NHL was linked to distant cumulative exposure to benzene among coatings workers (the largest occupational group, mostly painters) ( P for trend =.10; based on three exposed cases) and among those with other benzene-exposed occupations ( P for trend = .005; based on 10 exposed cases). ANLL/MDS was linked to recent cumulative exposure among coatings workers (P for trend 4 .001; based on 14 exposed cases) and among workers in other occupations ( P for trend = .06; based on 14 exposed cases). When the year of initial employment in study factories (<1960, 1960-1971, and ⩾1972) was included in the statistical regression models, the findings were unchanged (data not shown).
In earlier reports ( 22 , 23 ), we showed that employment in benzene-exposed jobs in China, regardless of the exposure level, was linked to hematologic disease mortality and the incidence of leukemia, NHL, MDS, and aplastic anemia. This investigation provides evidence that benzene may cause hematologic neoplasms and related disorders at average exposures of less than 10 ppm and cumulative exposures of less than 40 ppm-years. Increasing risks for ANLL were linked with increasing levels of benzene exposure, particularly for exposures that had occurred within the 10 years prior to diagnosis, and showed a stronger link for the combined categories of ANLL/MDS than for ANLL alone. Risk for NHL increased with duration of exposure and was strongest among workers who had distant (⩾10 years) exposure. No excess was noted for NHL among workers hired since 1972, but follow-up for this group was relatively short.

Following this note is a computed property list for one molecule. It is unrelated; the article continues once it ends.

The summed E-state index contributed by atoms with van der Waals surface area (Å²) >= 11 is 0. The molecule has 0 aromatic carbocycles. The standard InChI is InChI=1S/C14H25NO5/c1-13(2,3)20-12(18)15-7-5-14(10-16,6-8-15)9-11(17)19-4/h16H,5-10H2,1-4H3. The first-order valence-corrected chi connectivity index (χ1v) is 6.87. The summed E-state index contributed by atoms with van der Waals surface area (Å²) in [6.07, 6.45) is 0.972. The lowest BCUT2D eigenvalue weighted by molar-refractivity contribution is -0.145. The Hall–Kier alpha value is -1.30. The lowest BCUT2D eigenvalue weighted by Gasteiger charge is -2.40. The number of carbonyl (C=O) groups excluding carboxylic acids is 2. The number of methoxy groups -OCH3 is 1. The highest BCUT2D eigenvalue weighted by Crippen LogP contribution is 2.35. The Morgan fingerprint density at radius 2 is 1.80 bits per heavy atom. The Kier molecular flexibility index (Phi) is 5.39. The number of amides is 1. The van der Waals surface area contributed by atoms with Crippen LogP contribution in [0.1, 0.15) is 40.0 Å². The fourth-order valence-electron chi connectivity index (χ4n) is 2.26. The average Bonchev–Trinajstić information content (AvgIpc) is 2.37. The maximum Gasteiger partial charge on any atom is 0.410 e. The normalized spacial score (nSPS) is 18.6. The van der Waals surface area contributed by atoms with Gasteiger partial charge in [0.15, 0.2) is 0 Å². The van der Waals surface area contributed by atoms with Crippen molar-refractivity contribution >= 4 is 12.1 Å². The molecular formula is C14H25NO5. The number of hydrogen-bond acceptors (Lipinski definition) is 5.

In rodents, benzene causes a range of neoplasms, including lymphomas and tumors of epithelial origin, but, for reasons not understood, increased risk for granulocytic leukemias has not been reported ( 24 – 26 ). In earlier epidemiologic studies, benzene has been linked most strongly with ANLL, while results for other hematologic neoplasms have been inconsistent ( 5 ). However, the epidemiologic database for quantitative assessment of cancer risk associated with benzene exposure is sparse.